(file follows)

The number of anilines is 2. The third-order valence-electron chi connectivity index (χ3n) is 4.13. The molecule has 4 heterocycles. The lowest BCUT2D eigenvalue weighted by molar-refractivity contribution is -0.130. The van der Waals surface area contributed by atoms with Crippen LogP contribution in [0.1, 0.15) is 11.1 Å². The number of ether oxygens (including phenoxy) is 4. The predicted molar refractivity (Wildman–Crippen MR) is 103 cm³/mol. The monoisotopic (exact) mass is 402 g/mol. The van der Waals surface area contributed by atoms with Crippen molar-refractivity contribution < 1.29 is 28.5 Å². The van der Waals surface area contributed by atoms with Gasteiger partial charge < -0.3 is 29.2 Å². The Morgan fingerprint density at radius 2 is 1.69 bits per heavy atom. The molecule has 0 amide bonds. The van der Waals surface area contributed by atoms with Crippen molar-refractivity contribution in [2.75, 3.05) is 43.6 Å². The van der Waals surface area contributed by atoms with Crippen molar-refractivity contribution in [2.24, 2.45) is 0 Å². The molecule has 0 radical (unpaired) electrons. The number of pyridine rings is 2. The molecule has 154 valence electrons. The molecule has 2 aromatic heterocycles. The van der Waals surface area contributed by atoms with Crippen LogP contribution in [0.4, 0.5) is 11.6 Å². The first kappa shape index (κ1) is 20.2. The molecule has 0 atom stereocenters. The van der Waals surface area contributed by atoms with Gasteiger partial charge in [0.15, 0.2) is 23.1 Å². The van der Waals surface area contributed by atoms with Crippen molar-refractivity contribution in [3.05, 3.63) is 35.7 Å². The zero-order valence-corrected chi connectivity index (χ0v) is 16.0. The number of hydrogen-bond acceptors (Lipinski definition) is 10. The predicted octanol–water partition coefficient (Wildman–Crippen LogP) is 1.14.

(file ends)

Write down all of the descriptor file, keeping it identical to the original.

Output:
The number of anilines is 2. The third-order valence-electron chi connectivity index (χ3n) is 4.13. The molecule has 4 heterocycles. The lowest BCUT2D eigenvalue weighted by molar-refractivity contribution is -0.130. The van der Waals surface area contributed by atoms with Crippen LogP contribution in [0.1, 0.15) is 11.1 Å². The number of ether oxygens (including phenoxy) is 4. The predicted molar refractivity (Wildman–Crippen MR) is 103 cm³/mol. The monoisotopic (exact) mass is 402 g/mol. The van der Waals surface area contributed by atoms with Crippen molar-refractivity contribution < 1.29 is 28.5 Å². The van der Waals surface area contributed by atoms with Gasteiger partial charge < -0.3 is 29.2 Å². The Morgan fingerprint density at radius 2 is 1.69 bits per heavy atom. The molecule has 0 amide bonds. The van der Waals surface area contributed by atoms with Crippen molar-refractivity contribution in [2.75, 3.05) is 43.6 Å². The van der Waals surface area contributed by atoms with Crippen molar-refractivity contribution in [2.24, 2.45) is 0 Å². The molecule has 0 radical (unpaired) electrons. The number of pyridine rings is 2. The molecule has 154 valence electrons. The molecule has 2 aromatic heterocycles. The van der Waals surface area contributed by atoms with Crippen LogP contribution in [0.4, 0.5) is 11.6 Å². The first kappa shape index (κ1) is 20.2. The molecule has 0 atom stereocenters. The van der Waals surface area contributed by atoms with Gasteiger partial charge in [0.15, 0.2) is 23.1 Å². The van der Waals surface area contributed by atoms with Crippen molar-refractivity contribution in [3.05, 3.63) is 35.7 Å². The zero-order valence-corrected chi connectivity index (χ0v) is 16.0. The number of hydrogen-bond acceptors (Lipinski definition) is 10. The predicted octanol–water partition coefficient (Wildman–Crippen LogP) is 1.14.